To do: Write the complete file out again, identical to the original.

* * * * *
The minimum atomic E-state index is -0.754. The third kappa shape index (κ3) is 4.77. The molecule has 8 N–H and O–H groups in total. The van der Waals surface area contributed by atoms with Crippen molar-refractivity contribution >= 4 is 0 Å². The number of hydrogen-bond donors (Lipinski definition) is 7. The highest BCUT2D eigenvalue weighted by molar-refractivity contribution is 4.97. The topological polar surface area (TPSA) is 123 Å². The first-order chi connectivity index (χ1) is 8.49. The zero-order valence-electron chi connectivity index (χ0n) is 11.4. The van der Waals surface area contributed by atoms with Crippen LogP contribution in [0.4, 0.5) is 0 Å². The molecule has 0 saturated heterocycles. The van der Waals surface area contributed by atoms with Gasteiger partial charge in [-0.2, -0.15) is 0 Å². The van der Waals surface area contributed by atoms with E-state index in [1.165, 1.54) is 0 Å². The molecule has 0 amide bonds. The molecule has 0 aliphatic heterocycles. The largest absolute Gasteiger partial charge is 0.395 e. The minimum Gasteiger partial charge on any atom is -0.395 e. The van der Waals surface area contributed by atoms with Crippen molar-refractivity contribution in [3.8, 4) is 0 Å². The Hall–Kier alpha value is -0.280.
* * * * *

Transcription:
The minimum atomic E-state index is -0.754. The third kappa shape index (κ3) is 4.77. The molecule has 8 N–H and O–H groups in total. The van der Waals surface area contributed by atoms with Crippen molar-refractivity contribution >= 4 is 0 Å². The number of hydrogen-bond donors (Lipinski definition) is 7. The highest BCUT2D eigenvalue weighted by molar-refractivity contribution is 4.97. The topological polar surface area (TPSA) is 123 Å². The first-order chi connectivity index (χ1) is 8.49. The zero-order valence-electron chi connectivity index (χ0n) is 11.4. The van der Waals surface area contributed by atoms with Crippen LogP contribution in [0.4, 0.5) is 0 Å². The molecule has 0 saturated heterocycles. The van der Waals surface area contributed by atoms with Gasteiger partial charge in [-0.2, -0.15) is 0 Å². The van der Waals surface area contributed by atoms with E-state index in [1.165, 1.54) is 0 Å². The molecule has 0 amide bonds. The molecule has 0 aliphatic heterocycles. The largest absolute Gasteiger partial charge is 0.395 e. The minimum Gasteiger partial charge on any atom is -0.395 e. The van der Waals surface area contributed by atoms with Crippen molar-refractivity contribution in [3.8, 4) is 0 Å². The Hall–Kier alpha value is -0.280.